Someone—maybe your doctor, maybe your mom—has probably told you that the last pill in the bottle is the one that cures your sickness. You're supposed to finish the whole treatment, even if you feel better, and especially with antibiotics. If you stop too early, the thinking goes, you leave only the strongest bacteria in your body, allowing them to breed so that next time the antibiotics might not work as well. Or you may even leave yourself vulnerable to getting sick again. Thing is, that's wrong. Experts have known this for awhile, according to STAT News.
Instead of finishing the bottle, you should just stop taking the pills when you feel better. That's because the longer bacteria are exposed to antibiotics, the more opportunity they have to develop resistance to them.
"The way I see it is, there is no reason to believe that longer antibiotic courses will protect you from resistance," Otto Cars, an infectious disease specialist at Uppsala University in Sweden, tells Tonic. "In fact, the longer the course, the more resistance is likely to occur." Researchers who study bacterial resistance agree with Cars, but primary care physicians have yet to come around on it. The practice of taking antibiotics for an arbitrary amount of time came about when good intentions were used in place of hard science. "There's very little data on how long to treat most infectious diseases," says Arturo Casadevall, the chair of the department of microbiology and immunology at the Johns Hopkins Bloomberg School of Public Health. "The courses [of antibiotic treatment] are often set by the calendar without any rhyme or reason."
Without specific guidelines for how much antibiotic a patient needs to vanquish a particular kind of bacteria, doctors turn to what they think is best. And being the conservative bunch that they are, they're more likely to prescribe antibiotics even if they aren't totally sure a sickness is bacterial and not viral, and tell them to finish the whole thing just to be on the safe side, Cars says. Patients, in turn, have come to expect—and sometimes demand—antibiotics, even when they aren't necessary. "What is the optimal treatment? If a patient presents with symptoms of pneumonia, do you treat them until their symptoms go away, or that plus one day? That information just doesn't exist," Casadevall says. "It's left open to the judgment of physicians, who are cautious." Plus telling patients to take drugs until they feel better is unspecific; everyone has a different threshold for what "better" means.
In the early days of antibiotics, prescribing arbitrary doses wasn't such a big problem. Doses were low; side effects were few. But today, because of the rising tide of antibiotic resistance, strong doses and combined treatments are needed just to treat run-of-the-mill infections. And that frequently means there's some collateral damage. "When you take antibiotics, we now have pretty good evidence that it's like dropping a bomb on your own indigenous flora, your microbiota," Casadevall says. A demolished microbiome can mean lower defenses to opportunistic bacteria, such as Clostridium difficile, which can cause severe diarrhea. Casadevall says he's seen infections that have set in after a course of antibiotics that have been worse than the condition that put the patient on antibiotics in the first place. So even though antibiotic resistance is usually presented as a community issue, it can have some pretty pronounced effects on individuals, too.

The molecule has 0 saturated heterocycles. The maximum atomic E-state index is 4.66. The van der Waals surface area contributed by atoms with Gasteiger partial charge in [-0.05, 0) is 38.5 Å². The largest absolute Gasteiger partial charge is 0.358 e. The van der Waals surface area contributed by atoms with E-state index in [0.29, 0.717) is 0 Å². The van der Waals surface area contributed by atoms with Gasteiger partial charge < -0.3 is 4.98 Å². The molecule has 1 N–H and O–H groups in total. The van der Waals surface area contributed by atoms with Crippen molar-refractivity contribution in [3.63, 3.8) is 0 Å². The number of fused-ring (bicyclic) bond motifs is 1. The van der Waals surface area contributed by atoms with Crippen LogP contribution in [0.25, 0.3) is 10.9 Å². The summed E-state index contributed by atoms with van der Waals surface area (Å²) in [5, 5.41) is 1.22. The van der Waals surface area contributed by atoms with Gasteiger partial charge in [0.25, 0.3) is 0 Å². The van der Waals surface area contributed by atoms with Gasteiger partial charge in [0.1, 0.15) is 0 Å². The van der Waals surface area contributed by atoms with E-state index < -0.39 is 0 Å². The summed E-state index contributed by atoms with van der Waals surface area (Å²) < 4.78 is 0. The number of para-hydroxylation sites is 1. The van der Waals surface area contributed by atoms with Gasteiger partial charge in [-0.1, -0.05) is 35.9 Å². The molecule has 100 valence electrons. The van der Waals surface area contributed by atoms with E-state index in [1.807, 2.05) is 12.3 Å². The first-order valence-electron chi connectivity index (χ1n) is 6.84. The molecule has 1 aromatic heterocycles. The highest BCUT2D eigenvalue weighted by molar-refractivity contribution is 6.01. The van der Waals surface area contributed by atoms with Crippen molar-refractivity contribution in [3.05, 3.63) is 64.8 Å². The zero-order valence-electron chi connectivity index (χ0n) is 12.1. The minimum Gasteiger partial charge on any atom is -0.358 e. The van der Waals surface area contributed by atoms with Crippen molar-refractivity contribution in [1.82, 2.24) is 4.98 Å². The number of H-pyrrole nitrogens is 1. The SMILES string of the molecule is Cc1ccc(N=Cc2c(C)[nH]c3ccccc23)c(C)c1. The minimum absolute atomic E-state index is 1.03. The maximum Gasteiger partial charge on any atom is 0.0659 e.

You might be unknowingly doing other things to speed up antibiotic resistance. Lots of patients assume that taking broad-spectrum antibiotics is going to work best to kill whatever bug they've got. But in fact, most would be better off taking as specific and narrow a drug as possible.
Science is still figuring out exactly how bacteria evolve to develop resistance; there's some evidence to indicate bacteria might even be sharing resistance across species. We still don't know what the best dose is for combination antibiotics meant for bacteria that have already developed a fair amount of resistance. What we do know is that someday antibiotics will no longer work, hence why scientists are looking at new, creative approaches to treating disease-causing bacteria, such as nanotechnology and genetic engineering, Cars says.
Ultimately, it's up to the doctors who prescribe antibiotics to move in the right direction. They make suggestions based on their own experience. And well-informed patients can push the conversation—sometimes, even the prescription—in the right direction. If you get a cold, wait a few days before going to the doctor, because the sickness might just resolve itself. Don't ask your doctor for antibiotics, but if your doctor does prescribe them, make sure you're getting the most narrow spectrum possible. And don't be afraid to listen to your body—symptoms tend to be a pretty good indicator of the progress of the infection, and the safest thing to do might to just stop taking them once you feel back to normal.
"In the end…we all have to do our part as patients and physicians," Cars says.